Moulton Niguel Water District is committed to testing, protecting, and delivering high-quality water to our 170,000 customers, and we are pleased to report that the drinking water provided to your homes, schools, and businesses meets or exceeds the standards required by state and federal regulatory agencies.
The annual water quality and consumer confidence reports provide information on the sources of our water supply, information about your drinking water, and water quality results for the previous calendar year.
Moulton Niguel customers receive all of their drinking water from one of two sources, hundreds of miles from where it is delivered to you at your house or business: either from the Rocky Mountains or from the Sierra Nevada Mountains. Both systems required the sophisticated engineering of aqueducts, reservoirs, pump stations, and treatment plants to ensure water is available on demand through mountains and across deserts.
The Colorado River Aqueduct is 242 miles long. It was constructed in 1939 and played a critical role in the economic development of Southern California in the mid 20th century. The other major supply of water travels over 700 miles from the Sierra Nevada Mountains through the State Water Project. It was built in 1960 and is one of the few man-made structures that can be seen from space. Currently, all water delivered to our customers from both the State Water Project and the Colorado River Aqueduct is treated at Metropolitan Water District’s Deimer Water Treatment facility.
Due to the potential risk to the area’s water supply in the event of an earthquake or natural disaster, the District’s Board of Directors took prudent actions to invest more than $70 million in regional projects to increase local reliability. The District worked closely with our regional partners to develop emergency storage, emergency connections, and additional water treatment facilities. These investments, along with local demand management efforts by our customers, provide the District reliability in the event of an interruption to any of these water sources. Additionally, the District is always looking at other opportunities to reduce dependence on imported water supplies through expanding our recycled water program or other local project investments.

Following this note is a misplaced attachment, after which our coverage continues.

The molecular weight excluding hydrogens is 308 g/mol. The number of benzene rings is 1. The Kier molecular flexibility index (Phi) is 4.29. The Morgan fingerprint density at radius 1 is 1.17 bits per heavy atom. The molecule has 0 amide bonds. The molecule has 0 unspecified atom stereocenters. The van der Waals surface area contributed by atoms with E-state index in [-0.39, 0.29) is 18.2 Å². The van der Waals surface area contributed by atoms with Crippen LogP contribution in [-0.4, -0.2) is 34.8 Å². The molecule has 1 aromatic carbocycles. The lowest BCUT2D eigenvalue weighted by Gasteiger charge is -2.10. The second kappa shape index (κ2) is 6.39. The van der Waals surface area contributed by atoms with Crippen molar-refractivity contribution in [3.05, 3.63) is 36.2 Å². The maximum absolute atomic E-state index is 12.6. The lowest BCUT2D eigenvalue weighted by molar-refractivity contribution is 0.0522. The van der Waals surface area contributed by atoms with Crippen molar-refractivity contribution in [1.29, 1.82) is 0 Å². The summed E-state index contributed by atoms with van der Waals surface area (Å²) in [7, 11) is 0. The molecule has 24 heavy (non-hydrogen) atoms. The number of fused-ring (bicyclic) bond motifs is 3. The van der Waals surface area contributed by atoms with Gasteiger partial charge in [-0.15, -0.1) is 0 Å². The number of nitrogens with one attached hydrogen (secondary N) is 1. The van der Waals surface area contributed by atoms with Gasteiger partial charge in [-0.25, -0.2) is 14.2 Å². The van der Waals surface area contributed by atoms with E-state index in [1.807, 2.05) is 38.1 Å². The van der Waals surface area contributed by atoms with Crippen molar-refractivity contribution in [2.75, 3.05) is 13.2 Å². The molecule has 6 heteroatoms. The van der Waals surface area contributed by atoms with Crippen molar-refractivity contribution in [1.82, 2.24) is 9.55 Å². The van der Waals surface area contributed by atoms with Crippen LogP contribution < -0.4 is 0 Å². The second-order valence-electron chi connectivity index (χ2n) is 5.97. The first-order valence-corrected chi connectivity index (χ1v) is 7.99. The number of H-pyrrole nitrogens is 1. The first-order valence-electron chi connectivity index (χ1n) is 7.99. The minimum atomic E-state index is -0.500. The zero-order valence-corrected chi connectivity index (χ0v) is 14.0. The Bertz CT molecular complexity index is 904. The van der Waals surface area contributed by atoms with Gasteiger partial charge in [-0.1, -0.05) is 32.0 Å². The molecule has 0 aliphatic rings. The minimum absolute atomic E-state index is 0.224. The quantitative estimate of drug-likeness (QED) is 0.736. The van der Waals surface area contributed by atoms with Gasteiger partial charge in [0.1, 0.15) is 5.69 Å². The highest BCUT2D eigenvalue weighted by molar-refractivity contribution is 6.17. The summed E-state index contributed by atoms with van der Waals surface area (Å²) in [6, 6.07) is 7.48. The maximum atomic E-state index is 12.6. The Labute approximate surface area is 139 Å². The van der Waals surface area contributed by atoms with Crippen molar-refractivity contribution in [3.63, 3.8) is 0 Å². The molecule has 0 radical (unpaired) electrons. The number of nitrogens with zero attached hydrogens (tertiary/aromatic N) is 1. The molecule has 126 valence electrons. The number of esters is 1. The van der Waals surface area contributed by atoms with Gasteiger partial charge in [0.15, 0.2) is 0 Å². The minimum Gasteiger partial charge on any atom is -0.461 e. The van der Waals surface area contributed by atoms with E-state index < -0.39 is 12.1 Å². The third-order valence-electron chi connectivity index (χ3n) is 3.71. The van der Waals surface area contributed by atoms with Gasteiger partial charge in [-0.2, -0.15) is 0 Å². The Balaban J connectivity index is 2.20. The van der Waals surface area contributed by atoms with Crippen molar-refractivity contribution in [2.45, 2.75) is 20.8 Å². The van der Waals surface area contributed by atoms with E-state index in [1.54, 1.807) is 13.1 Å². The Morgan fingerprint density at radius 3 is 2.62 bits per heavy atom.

Overall, tens of billions of dollars have been invested to create and maintain this intricate system of infrastructure to supply reliable clean water. So the next time you reach for a glass of water or irrigate your landscape, take time to reflect on the modern marvel providing that precious resource on demand. Our customers have done an outstanding job by using water wisely and we encourage your continued vigilance in reducing water waste.
If you have any questions, please contact our Customer Service Department at (949) 831-2500 or firstname.lastname@example.org and ask to speak with our Water Distribution team.
Check out these great video resources on the State Water Project and the Colorado Aqueduct.